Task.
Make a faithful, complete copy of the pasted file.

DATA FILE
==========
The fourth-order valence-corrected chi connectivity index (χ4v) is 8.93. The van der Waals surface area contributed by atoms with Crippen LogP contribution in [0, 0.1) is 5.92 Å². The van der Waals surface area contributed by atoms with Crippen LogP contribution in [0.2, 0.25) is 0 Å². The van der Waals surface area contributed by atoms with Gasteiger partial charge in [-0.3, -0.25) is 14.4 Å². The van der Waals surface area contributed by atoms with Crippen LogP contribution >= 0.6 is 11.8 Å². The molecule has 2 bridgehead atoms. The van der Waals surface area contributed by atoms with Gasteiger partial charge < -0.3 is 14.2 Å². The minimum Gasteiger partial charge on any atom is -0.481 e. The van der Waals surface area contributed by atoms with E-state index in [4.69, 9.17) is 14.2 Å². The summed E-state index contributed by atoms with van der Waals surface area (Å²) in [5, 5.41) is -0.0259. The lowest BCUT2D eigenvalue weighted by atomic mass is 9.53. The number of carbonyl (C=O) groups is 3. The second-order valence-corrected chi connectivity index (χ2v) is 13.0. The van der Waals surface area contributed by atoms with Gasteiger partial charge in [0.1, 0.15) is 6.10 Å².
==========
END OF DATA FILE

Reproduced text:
The fourth-order valence-corrected chi connectivity index (χ4v) is 8.93. The van der Waals surface area contributed by atoms with Crippen LogP contribution in [0, 0.1) is 5.92 Å². The van der Waals surface area contributed by atoms with Crippen LogP contribution in [0.2, 0.25) is 0 Å². The van der Waals surface area contributed by atoms with Gasteiger partial charge in [-0.3, -0.25) is 14.4 Å². The van der Waals surface area contributed by atoms with Crippen LogP contribution >= 0.6 is 11.8 Å². The molecule has 2 bridgehead atoms. The van der Waals surface area contributed by atoms with Gasteiger partial charge < -0.3 is 14.2 Å². The minimum Gasteiger partial charge on any atom is -0.481 e. The van der Waals surface area contributed by atoms with E-state index in [4.69, 9.17) is 14.2 Å². The summed E-state index contributed by atoms with van der Waals surface area (Å²) in [5, 5.41) is -0.0259. The lowest BCUT2D eigenvalue weighted by atomic mass is 9.53. The number of carbonyl (C=O) groups is 3. The second-order valence-corrected chi connectivity index (χ2v) is 13.0. The van der Waals surface area contributed by atoms with Gasteiger partial charge in [0.1, 0.15) is 6.10 Å².